Marrying Agile with programme management

How can organisations and their programme managers ensure Agile-based approaches and programme management work well together?

The rapidly evolving technology landscape lends itself to Agile techniques, and the pressure is on organizations to change more quickly. If you could use Agile effectively for some projects within a programme, the prize is tempting.

Programmes are Agile-adapted in some ways. The concept of tranches, which lies at the heart of programme structuring has much in common with Agile’s sprints. They are both ways of disaggregating blocks of activity. They are both ways of forcing attention on the delivery of value rather than on outputs. And they both use time as a way of constraining the effort expended, triggering in some cases innovative solution.

But there are dissimilarities too. Perhaps the most apparent is in the governance approaches taken. Agile is well known for its ‘light touch’ in this area, with conversation and close interaction between stakeholders and developers trumping the more heavyweight approach taken by programmes, especially those managed under MSP guidance.

Fusing the technical structures of the two would be straightforward. Fusing the different governance imperatives is more of a challenge, but by no means insurmountable. Companies are disappointed when they can’t get Agile to work, and often abandon the experiment before they realize that it might be that their legacy practices are unwittingly blocking them from success.

Indeed, many Agile practitioners are dissatisfied with the way the approach is implemented currently. They are also often to blame with their intemperate demands for a scorched earth / cleared decks approach, as the only way to get Agile to work.

Let’s look at the circumstances where it works.

How can Agile and programme management techniques co-exist?

Condition 1: Governance in the environment

Create acceptance of Agile, even within highly structured hierarchical environments, by resetting the RACI (responsibility, accountability, consulted and informed) allocated to sponsor, stakeholder and product owner roles. Not all decisions need to be made by the accountable individual; many can be cascaded down the seniority change, provided the RACIs are definitive.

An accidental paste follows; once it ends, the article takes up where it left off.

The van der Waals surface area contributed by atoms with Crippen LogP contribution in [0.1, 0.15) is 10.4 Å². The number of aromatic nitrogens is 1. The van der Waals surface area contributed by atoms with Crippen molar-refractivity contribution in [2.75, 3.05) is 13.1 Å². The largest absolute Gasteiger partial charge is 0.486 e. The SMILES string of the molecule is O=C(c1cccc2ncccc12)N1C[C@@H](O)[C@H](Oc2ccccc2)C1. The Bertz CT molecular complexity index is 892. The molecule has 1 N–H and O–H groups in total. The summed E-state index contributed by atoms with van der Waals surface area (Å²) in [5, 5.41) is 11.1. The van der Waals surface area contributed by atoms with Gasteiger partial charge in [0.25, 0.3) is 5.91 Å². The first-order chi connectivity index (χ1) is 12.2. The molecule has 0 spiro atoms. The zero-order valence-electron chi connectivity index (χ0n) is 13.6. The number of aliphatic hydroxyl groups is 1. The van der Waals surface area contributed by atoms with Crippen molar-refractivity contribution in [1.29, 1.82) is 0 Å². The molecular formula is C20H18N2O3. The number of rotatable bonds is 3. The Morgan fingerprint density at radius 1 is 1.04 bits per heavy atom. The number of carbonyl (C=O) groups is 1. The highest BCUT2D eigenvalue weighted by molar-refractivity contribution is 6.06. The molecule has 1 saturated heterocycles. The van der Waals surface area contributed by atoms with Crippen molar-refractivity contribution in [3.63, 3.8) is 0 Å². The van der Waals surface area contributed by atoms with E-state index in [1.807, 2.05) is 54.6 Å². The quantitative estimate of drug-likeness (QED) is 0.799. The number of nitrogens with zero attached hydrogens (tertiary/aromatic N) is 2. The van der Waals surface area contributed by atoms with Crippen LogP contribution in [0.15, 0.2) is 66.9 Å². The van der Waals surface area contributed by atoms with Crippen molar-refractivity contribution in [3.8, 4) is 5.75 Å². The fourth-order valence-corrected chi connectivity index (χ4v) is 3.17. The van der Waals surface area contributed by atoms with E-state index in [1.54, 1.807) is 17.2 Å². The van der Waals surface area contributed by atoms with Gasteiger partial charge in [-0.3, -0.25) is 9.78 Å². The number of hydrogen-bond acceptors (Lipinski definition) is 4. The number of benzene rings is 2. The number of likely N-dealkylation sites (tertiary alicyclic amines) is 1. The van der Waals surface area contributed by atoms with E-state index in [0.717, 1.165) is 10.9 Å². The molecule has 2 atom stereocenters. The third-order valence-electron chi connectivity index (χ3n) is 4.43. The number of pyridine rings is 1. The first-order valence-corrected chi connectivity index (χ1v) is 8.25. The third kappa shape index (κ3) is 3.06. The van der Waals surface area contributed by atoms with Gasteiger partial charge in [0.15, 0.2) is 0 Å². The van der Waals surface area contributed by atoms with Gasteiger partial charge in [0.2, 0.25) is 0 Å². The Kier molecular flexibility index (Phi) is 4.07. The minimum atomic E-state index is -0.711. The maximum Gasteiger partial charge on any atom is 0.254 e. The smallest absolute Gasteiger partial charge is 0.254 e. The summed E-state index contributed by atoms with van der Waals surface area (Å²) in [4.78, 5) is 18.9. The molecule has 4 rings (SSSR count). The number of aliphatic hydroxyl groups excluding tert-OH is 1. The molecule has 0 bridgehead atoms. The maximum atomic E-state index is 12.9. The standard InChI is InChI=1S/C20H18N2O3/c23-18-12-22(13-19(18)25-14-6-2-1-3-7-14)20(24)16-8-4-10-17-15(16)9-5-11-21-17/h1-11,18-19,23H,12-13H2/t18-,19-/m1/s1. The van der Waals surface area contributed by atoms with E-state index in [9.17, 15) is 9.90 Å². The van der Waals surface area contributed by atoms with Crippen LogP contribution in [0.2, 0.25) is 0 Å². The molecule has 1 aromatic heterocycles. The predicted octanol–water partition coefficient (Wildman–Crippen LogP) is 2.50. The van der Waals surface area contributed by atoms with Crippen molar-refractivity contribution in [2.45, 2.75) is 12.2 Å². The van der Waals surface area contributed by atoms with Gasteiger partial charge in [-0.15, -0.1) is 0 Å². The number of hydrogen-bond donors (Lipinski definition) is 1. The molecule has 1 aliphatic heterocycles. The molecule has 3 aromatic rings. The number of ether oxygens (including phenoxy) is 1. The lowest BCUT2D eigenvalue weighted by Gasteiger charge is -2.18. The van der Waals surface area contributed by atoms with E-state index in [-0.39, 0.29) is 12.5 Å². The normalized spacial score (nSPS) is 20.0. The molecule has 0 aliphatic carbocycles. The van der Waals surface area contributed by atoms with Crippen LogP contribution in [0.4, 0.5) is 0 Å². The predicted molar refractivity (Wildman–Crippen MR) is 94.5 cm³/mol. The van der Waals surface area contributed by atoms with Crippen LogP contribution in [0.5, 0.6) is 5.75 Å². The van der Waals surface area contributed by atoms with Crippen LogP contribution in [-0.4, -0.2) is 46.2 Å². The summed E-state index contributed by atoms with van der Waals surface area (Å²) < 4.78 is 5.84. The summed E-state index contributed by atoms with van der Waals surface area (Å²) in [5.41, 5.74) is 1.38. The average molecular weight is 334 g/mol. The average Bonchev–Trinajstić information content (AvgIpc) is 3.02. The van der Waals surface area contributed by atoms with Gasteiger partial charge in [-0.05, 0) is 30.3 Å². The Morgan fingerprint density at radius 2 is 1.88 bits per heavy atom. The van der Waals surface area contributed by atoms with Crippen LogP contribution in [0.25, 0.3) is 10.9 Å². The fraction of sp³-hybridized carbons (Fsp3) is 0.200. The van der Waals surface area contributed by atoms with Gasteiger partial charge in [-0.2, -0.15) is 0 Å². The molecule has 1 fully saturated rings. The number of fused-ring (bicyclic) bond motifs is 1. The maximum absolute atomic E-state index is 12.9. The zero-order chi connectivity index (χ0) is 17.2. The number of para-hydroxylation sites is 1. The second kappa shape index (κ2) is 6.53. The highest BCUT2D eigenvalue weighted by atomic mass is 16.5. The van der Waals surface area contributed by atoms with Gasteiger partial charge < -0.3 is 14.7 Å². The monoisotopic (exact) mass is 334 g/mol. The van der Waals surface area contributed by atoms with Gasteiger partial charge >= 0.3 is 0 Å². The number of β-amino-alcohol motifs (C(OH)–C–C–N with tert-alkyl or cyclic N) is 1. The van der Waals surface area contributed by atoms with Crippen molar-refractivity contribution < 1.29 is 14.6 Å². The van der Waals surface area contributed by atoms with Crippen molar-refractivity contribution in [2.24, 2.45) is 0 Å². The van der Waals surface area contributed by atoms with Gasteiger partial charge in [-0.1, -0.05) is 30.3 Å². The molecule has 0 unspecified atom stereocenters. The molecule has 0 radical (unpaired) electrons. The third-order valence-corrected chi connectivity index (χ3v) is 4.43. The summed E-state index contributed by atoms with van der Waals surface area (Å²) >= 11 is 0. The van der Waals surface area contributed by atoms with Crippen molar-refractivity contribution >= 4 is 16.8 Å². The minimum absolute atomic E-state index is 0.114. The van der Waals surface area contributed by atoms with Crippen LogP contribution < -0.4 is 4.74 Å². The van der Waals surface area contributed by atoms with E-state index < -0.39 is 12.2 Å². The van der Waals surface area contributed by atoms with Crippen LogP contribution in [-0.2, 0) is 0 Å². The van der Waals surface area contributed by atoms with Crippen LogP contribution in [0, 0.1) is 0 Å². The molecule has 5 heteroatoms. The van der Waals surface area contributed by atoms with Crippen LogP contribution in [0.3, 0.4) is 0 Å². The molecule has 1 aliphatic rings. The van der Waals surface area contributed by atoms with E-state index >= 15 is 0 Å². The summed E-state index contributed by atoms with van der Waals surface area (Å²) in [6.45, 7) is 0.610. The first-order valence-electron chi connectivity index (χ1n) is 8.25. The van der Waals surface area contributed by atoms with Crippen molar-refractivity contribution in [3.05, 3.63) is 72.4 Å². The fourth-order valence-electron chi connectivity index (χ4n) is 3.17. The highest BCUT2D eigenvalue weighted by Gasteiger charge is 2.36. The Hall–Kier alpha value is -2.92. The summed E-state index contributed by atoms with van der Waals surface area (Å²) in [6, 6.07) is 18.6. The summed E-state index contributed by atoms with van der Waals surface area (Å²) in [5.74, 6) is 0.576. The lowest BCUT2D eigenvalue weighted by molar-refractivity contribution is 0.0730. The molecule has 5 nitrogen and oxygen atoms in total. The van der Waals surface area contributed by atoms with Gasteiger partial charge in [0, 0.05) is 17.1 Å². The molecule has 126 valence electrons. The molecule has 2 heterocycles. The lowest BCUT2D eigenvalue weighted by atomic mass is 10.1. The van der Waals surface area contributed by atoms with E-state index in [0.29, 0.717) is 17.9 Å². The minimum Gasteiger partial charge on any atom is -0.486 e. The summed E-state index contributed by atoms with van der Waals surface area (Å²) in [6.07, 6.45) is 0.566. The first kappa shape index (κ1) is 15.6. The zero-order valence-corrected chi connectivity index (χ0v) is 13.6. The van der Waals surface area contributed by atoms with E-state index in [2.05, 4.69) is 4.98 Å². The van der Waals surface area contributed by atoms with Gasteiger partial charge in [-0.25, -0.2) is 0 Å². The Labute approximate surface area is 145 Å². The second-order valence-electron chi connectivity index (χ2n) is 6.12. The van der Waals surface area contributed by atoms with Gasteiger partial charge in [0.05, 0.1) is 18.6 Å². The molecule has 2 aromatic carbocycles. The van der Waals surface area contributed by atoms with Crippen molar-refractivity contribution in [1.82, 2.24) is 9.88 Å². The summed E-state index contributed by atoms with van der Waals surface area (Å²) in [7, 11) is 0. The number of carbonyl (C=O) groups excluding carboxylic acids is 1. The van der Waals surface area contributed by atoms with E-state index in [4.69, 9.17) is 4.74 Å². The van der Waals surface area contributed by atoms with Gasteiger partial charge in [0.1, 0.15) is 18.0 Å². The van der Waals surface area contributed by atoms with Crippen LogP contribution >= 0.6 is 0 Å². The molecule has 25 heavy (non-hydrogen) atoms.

Condition 2: The speed of agile within a programme

The fast-paced nature of Agile involves short, iterative delivery ‘sprints’. These are structured to sit within programme ‘tranches’. Projects in tranches are identified as either ‘research’, ‘enablers’, or ‘delivery’ depending on the type of outputs produced, and this fits easily with the different output from sprints. The focus of a tranche as an ‘island of benefit’ is a natural home for the value focus of Agile.

Condition 3: Attitude to Agile in the organisation – asking key questions

Executives and senior management should recognize that Agile only solves some types of problem well. The value of containing projects in a programme envelope is that allows for varied local governance approaches without exposing the organization to unnecessary risk. The risk is a common consequence of applying one type of governance irrespective of the project entity, or, indeed, of running several competing governance structures at the same level in a company.

Condition 4: Winning over project and programme minds with agile

Conversely, Agile is not a disease. Professional project and programme managers may be offended by the overselling of Agile’s virtues. The need, however, to recognize that there are circumstances where the strengths of Agile are of considerable value, and these may occur more often in programmes than in free-standing software developments. One undoubted impact of the Agile approach is that it brings business and developers into a close-knit relationship. This can only be a bonus to a programme, which is, par excellence, a stakeholder-led enterprise.